Unpacking the link between socioeconomic status and behavior problems: A second-order meta-analysis

Kevin M. Korous, Jose Causadias, Robert Bradley, Suniya Luthar

Research output: Contribution to journalArticle

4 Citations (Scopus)

Abstract

Substantial evidence links socioeconomic status to internalizing and externalizing behavior problems. However, it is unclear how these two categories of behavior problems relate to specific components of socioeconomic status (e.g., income, educational attainment, and occupational prestige) or overall social status. In this study, we conducted a second-order meta-analysis to estimate the average associations of income, education, occupation, and overall socioeconomic status with internalizing and externalizing behavior problems, and to examine if age, sex, and race/ethnicity moderated these associations. Our systematic search in PsycINFO, PubMed, Google Scholar, Web of Science, and ProQuest Dissertations and Theses Global identified 12 meta-analyses (17% unpublished), including approximately 474 primary studies and 327,617 participants. In relation to internalizing, we found small average associations with income, r+ = -.18, 95% confidence interval (CI) [-.31, -.04], and education, r+ = -.12, 95% CI [-.15, -.09]. In relation to externalizing, we found smaller associations with income, r+ = -.02, 95% CI [-.15,.10], education, r+ = -.03, 95% CI [-.16,.10], and overall socioeconomic status, r+ = -.05, 95% CI [-.11,.01], but these CIs included zero. Only sex composition of the samples moderated the latter association. We provide recommendations for best practices and future research directions.

Original languageEnglish (US)
JournalDevelopment and Psychopathology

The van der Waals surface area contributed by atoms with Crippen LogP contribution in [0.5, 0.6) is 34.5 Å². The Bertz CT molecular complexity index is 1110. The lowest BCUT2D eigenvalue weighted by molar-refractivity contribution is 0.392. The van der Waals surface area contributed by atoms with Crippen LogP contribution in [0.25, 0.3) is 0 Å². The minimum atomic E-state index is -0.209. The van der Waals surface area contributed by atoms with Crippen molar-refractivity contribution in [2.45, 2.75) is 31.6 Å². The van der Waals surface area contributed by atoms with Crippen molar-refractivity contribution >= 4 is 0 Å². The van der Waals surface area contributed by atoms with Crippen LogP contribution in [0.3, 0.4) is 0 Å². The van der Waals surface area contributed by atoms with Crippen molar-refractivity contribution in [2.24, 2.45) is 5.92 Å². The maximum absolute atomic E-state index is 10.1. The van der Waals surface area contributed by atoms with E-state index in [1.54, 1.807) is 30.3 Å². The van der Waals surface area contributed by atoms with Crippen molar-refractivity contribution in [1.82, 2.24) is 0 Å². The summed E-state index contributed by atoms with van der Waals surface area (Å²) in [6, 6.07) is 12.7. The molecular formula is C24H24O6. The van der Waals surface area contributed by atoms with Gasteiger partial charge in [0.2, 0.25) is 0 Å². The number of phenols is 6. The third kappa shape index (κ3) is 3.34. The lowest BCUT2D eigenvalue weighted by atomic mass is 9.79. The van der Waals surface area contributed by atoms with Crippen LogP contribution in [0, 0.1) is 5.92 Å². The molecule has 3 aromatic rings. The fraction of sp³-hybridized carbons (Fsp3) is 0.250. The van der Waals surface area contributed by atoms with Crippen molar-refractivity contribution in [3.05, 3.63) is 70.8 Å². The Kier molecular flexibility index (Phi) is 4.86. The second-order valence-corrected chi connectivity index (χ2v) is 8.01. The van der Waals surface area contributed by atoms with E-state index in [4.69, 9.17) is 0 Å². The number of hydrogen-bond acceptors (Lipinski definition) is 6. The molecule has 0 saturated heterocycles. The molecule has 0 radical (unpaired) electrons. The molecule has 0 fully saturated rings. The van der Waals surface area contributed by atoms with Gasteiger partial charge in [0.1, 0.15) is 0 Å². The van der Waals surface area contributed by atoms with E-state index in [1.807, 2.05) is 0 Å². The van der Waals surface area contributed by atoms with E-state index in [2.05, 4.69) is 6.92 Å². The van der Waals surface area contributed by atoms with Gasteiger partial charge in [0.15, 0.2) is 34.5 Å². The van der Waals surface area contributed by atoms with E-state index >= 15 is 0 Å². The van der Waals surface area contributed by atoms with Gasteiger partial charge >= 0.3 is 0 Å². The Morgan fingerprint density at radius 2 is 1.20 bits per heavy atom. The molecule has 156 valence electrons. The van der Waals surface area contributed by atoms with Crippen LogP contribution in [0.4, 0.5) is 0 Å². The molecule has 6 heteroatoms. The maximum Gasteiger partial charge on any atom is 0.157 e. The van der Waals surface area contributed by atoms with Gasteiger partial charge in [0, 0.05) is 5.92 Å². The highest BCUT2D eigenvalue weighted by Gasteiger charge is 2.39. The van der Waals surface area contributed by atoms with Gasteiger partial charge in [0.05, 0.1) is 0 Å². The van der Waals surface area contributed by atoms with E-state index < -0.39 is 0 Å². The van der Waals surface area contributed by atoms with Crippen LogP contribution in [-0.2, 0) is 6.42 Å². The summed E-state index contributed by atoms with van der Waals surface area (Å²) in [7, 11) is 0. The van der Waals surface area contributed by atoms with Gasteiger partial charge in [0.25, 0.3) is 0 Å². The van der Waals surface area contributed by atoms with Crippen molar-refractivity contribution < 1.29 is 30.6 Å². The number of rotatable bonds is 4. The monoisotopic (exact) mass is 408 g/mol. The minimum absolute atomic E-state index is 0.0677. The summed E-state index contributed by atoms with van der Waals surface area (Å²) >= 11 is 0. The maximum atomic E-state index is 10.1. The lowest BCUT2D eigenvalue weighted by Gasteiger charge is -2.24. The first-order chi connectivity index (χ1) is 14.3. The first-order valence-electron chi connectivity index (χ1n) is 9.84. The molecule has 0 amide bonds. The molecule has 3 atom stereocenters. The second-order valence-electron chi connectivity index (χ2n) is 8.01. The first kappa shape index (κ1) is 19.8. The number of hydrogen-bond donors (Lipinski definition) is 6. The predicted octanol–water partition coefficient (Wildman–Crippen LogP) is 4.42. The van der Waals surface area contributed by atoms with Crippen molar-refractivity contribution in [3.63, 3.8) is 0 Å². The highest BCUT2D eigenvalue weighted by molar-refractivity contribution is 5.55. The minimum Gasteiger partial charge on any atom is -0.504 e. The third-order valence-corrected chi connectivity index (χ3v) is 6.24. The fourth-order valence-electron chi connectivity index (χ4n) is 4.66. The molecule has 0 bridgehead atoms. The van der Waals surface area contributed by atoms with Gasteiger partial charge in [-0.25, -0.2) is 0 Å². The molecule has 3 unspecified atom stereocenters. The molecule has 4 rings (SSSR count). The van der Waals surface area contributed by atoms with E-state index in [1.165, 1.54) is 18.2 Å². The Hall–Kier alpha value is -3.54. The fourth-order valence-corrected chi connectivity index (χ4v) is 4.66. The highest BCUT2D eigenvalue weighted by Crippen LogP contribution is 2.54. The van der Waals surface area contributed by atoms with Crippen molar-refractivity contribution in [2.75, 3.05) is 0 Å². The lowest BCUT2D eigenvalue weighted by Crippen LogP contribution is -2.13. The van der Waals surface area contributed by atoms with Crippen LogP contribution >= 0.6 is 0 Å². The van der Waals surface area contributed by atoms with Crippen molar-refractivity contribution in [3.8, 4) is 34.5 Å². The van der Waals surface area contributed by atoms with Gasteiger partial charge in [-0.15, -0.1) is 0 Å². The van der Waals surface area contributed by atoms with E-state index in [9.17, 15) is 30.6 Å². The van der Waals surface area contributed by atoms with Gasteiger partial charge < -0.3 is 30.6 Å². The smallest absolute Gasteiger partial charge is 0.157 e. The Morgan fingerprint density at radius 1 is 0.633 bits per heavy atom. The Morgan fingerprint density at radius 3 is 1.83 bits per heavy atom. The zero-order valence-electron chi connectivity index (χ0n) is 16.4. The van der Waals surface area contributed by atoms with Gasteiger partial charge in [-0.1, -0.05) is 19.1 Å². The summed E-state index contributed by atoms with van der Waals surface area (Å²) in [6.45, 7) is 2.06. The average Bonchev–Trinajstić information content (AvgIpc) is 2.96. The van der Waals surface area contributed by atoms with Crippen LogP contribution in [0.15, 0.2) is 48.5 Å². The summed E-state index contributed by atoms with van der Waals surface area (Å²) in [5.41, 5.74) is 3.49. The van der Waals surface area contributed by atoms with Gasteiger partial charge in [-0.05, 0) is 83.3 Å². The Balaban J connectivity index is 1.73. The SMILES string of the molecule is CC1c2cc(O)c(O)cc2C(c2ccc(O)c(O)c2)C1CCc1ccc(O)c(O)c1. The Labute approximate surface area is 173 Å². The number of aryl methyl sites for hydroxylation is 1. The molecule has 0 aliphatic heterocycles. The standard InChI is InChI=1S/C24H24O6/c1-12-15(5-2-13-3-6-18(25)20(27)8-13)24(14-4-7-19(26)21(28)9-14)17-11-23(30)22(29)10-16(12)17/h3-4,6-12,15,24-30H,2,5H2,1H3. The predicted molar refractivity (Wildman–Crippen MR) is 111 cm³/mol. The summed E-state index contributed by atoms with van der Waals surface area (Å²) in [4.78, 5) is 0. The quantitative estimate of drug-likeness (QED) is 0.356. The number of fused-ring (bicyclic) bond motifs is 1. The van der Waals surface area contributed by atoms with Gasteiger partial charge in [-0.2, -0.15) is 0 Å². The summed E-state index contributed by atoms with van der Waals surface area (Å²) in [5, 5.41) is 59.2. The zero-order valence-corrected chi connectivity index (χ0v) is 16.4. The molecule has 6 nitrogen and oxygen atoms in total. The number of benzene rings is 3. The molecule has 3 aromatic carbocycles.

DOIs
StateAccepted/In press - Jan 1 2018

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Social Class
Meta-Analysis
Confidence Intervals
Education
Occupations
Practice Guidelines
PubMed
Problem Behavior

ASJC Scopus subject areas

  • Developmental and Educational Psychology
  • Psychiatry and Mental health

Cite this

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title = "Unpacking the link between socioeconomic status and behavior problems: A second-order meta-analysis",
abstract = "Substantial evidence links socioeconomic status to internalizing and externalizing behavior problems. However, it is unclear how these two categories of behavior problems relate to specific components of socioeconomic status (e.g., income, educational attainment, and occupational prestige) or overall social status. In this study, we conducted a second-order meta-analysis to estimate the average associations of income, education, occupation, and overall socioeconomic status with internalizing and externalizing behavior problems, and to examine if age, sex, and race/ethnicity moderated these associations. Our systematic search in PsycINFO, PubMed, Google Scholar, Web of Science, and ProQuest Dissertations and Theses Global identified 12 meta-analyses (17{\%} unpublished), including approximately 474 primary studies and 327,617 participants. In relation to internalizing, we found small average associations with income, r+ = -.18, 95{\%} confidence interval (CI) [-.31, -.04], and education, r+ = -.12, 95{\%} CI [-.15, -.09]. In relation to externalizing, we found smaller associations with income, r+ = -.02, 95{\%} CI [-.15,.10], education, r+ = -.03, 95{\%} CI [-.16,.10], and overall socioeconomic status, r+ = -.05, 95{\%} CI [-.11,.01], but these CIs included zero. Only sex composition of the samples moderated the latter association. We provide recommendations for best practices and future research directions.",
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